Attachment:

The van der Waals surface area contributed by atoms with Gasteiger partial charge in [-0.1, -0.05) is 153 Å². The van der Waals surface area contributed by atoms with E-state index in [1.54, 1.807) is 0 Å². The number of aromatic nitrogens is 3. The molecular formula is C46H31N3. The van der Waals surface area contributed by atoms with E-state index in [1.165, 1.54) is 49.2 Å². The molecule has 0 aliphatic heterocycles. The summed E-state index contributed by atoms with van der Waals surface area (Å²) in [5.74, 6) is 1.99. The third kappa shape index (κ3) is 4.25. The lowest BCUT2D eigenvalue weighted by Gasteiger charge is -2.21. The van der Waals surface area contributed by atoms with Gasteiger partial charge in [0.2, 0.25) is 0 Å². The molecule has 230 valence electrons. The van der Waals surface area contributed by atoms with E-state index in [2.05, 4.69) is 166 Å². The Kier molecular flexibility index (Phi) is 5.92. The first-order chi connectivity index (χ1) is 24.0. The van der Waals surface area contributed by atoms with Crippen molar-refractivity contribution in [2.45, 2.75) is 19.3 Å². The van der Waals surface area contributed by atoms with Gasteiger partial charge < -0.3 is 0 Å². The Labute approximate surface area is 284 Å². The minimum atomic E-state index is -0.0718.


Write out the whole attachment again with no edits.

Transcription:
The van der Waals surface area contributed by atoms with Gasteiger partial charge in [-0.1, -0.05) is 153 Å². The van der Waals surface area contributed by atoms with E-state index in [1.54, 1.807) is 0 Å². The number of aromatic nitrogens is 3. The molecular formula is C46H31N3. The van der Waals surface area contributed by atoms with E-state index in [1.165, 1.54) is 49.2 Å². The molecule has 0 aliphatic heterocycles. The summed E-state index contributed by atoms with van der Waals surface area (Å²) in [5.74, 6) is 1.99. The third kappa shape index (κ3) is 4.25. The lowest BCUT2D eigenvalue weighted by Gasteiger charge is -2.21. The van der Waals surface area contributed by atoms with Gasteiger partial charge in [0.2, 0.25) is 0 Å². The molecule has 230 valence electrons. The van der Waals surface area contributed by atoms with E-state index in [2.05, 4.69) is 166 Å². The Kier molecular flexibility index (Phi) is 5.92. The first-order chi connectivity index (χ1) is 24.0. The van der Waals surface area contributed by atoms with Crippen molar-refractivity contribution in [2.45, 2.75) is 19.3 Å². The van der Waals surface area contributed by atoms with Gasteiger partial charge < -0.3 is 0 Å². The Labute approximate surface area is 284 Å². The minimum atomic E-state index is -0.0718.